Summer Growth from Coast to Coast!
Published on July 16, 2022 by hannah mayree
Thank you all so much for tuning in for this latest update on the workings of the Black Banjo Reclamation Project!
This is the most active Summer we have had so far!
As we entered Summer at the end of June, a group of banjo players and multi-media artists gathered in the Pacific Northwest with a deep intention of learning the craft of banjo building.
Not only was this the first program like this of it's kind that we've hosted and created, it was the first time many of us had met together in person.
During the Winter, one of the ways we stayed active and connected to our intention of expanding our knowledge base and expression through the banjo, was by participating in an in-person and online cohort program led by myself, Hannah Mayree. Providing educational resources as well as the vulnerable space in which to explore new things is something the BBRP has facilitated since it's inception. This program allowed for a group of banjo players from around the world to meet virtually for three months.
We moved forward by creating the space in Washington to hold 5 of us while we embarked on a new journey together of woodworking and fibercrafting to create instruments from earthen materials.
The Port Townsend School of Woodworking located at Fort Worden State Park was our base of action for the week.
Being in this space held many dimensions of inspiration for us to aspire to build our networks, institutions and festivals that center the Black experience in every way.
The Banjo Crafter Fellowship brought together individuals from across the country, all of whom were already and now even more so, culture-bearers of this art and the historic and cultural meaning behind the banjo in African Diasporic folk practice.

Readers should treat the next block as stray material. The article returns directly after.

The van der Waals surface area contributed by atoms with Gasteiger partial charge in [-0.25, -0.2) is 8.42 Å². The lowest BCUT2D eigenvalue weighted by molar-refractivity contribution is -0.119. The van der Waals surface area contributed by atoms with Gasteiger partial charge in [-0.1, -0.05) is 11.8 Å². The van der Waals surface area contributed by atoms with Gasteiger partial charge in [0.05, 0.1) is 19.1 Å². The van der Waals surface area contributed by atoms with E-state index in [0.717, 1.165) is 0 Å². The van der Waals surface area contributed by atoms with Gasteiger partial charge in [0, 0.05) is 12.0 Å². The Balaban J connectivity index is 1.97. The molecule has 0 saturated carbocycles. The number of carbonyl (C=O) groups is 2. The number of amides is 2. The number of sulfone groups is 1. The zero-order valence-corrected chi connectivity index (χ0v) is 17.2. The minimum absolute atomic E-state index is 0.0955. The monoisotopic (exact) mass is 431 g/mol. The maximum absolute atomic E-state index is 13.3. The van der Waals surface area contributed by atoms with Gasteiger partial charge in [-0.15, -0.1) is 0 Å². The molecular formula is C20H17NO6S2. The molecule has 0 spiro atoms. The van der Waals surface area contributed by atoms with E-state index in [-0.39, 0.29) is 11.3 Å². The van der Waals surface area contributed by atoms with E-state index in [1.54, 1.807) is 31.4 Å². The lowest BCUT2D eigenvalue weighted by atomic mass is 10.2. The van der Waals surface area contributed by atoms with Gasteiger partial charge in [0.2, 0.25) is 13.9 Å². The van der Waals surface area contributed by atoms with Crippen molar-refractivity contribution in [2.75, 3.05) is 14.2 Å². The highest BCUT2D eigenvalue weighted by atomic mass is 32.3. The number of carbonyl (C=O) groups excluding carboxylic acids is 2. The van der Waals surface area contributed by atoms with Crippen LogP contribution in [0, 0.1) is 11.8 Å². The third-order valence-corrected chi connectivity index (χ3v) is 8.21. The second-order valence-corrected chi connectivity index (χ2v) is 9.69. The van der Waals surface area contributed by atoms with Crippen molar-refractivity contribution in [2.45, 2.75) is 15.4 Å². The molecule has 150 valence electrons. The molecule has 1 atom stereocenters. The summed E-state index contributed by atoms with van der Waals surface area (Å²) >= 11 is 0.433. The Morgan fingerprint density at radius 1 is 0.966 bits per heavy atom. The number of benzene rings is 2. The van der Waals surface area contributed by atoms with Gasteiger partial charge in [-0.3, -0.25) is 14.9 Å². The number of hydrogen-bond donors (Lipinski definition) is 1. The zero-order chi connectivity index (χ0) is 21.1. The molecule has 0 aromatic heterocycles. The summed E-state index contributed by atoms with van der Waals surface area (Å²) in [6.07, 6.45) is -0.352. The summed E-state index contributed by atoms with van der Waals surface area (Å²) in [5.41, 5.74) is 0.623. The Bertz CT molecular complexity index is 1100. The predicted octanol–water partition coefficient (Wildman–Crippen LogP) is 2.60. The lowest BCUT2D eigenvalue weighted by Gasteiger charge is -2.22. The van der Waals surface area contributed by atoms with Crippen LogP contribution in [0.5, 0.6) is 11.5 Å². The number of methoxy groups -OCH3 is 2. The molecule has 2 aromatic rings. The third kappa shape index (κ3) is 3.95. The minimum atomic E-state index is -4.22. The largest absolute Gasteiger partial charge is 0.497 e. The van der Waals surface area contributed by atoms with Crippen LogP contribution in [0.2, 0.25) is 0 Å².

The best part about it is the knowledge and peace that lives inside of those who fulfill cultural reclamation.
We held space for our own learning with the support of the local community, which included local woodworkers and teachers, Joanne Pontrello and Paul Dennison. The Port Townsend School of Woodworking contributed space for our use the whole week. Board Member Tom Armitage from a local musical non-profit called Centrum, the Bubbaville Organization in Portland Oregon, and the grant we received from the International Bluegrass Music Assiciation with Pisgah Banjos, generously funded most of this project along with our monthly and one-time donors from Open Collective! This would not have been able to take place in this way without each of you contributing to this project.
There are so many aspirations and intentions that are present within the BBRP at this time. As time moves forward and interest in the banjo increases, we are poised to grow our capacity to match the growing need and desire of musicians young and old who are drawn to this work.
The Washington build was the 4th banjo building project that we have produced in the last three years.
Weeks later, here we are in Chicago, continuing to pass on this knowledge in a youth centered program happening for the next 4 weeks on the west side of Chicago. This Summer-camp style program is a collaboration between the BBRP, the Old Town School, Music Moves Chicago, the Kherein Center for the Arts and Castle Rock Charter School.
We will have many more update on our Summer projects!
The Summer started out amazingly and we now have 5 amazing banjo's to show for it as well as 5 banjo artists who will be with us in the future as we carry on our folk traditions and continue creating opportunities to learn all the aspects necessary for Black Banjo Reclamation.